A simple and stable autofocusing protocol for long multidimensional live cell microscopy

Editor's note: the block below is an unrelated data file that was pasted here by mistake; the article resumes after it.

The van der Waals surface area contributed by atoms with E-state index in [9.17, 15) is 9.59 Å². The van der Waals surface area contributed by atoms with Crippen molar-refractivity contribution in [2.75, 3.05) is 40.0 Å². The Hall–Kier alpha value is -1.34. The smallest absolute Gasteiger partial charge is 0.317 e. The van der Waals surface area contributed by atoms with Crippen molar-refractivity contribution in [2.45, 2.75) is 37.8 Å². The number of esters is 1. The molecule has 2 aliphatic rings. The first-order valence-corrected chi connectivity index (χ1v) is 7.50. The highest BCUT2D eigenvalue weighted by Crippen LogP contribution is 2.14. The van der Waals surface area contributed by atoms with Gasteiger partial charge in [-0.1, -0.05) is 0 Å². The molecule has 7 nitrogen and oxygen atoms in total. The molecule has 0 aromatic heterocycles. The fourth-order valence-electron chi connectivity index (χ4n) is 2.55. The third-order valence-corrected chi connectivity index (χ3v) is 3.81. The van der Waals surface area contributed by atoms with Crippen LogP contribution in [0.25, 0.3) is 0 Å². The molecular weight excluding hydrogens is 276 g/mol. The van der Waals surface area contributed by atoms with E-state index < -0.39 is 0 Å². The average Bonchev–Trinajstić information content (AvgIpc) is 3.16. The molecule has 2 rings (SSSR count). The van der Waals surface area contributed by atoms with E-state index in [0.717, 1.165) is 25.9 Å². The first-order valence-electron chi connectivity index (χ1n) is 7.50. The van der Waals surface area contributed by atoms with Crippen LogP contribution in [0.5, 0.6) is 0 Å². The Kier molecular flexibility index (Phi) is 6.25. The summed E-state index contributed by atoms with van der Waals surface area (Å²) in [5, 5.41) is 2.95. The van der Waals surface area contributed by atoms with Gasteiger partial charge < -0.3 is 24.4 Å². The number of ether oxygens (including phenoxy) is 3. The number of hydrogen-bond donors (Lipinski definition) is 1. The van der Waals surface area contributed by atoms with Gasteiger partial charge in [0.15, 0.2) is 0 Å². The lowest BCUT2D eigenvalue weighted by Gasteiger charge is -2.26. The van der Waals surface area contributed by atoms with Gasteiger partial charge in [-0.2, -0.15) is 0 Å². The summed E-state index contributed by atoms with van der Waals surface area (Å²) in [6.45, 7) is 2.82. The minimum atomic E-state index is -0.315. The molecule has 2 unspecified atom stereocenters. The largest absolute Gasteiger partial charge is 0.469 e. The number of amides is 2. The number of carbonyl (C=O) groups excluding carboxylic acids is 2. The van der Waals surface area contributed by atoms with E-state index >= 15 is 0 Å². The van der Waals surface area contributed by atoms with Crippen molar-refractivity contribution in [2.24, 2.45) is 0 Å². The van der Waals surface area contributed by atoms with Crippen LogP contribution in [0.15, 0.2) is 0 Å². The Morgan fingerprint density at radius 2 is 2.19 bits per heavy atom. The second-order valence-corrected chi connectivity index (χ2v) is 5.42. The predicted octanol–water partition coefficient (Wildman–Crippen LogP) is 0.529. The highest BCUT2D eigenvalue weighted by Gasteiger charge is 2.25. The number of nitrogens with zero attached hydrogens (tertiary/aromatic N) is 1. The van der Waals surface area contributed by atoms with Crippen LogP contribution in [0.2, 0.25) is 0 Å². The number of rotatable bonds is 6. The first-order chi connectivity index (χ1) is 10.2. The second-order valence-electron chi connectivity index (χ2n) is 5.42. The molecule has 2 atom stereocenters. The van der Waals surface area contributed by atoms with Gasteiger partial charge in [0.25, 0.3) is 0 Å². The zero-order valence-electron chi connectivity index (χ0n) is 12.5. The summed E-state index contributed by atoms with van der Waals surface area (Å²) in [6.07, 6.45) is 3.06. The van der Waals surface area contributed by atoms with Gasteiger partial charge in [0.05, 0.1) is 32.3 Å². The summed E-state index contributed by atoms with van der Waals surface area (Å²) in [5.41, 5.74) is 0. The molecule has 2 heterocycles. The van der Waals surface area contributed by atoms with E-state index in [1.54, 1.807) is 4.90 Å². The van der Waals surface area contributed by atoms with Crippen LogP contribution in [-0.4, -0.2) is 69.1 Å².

Focus maintenance is a challenging problem in multidimensional wide-field microscopy. Most automated microscopes use software algorithms, which are applied to z-sections of the object, to select for the plane with the best signal to noise ratio. When applied automatically in multidimensional imaging applications, autofocus routines significantly increase light exposure and can become cytotoxic if applied too frequently. In addition, automated focusing procedures can readily focus on unwanted high contrast objects. By labelling a defined position with a fluorescent marker, we were able to separate the focusing procedure from the actual image acquisition positions and therefore overcome some of the major drawbacks of routine autofocus procedures. To implement this method in a multidimensional acquisition experiment, we created a visual basic-based program, which is run prior to each image acquisition. This technique allows tight control of focus whilst keeping light toxicity in live cell imaging experiments to a minimum.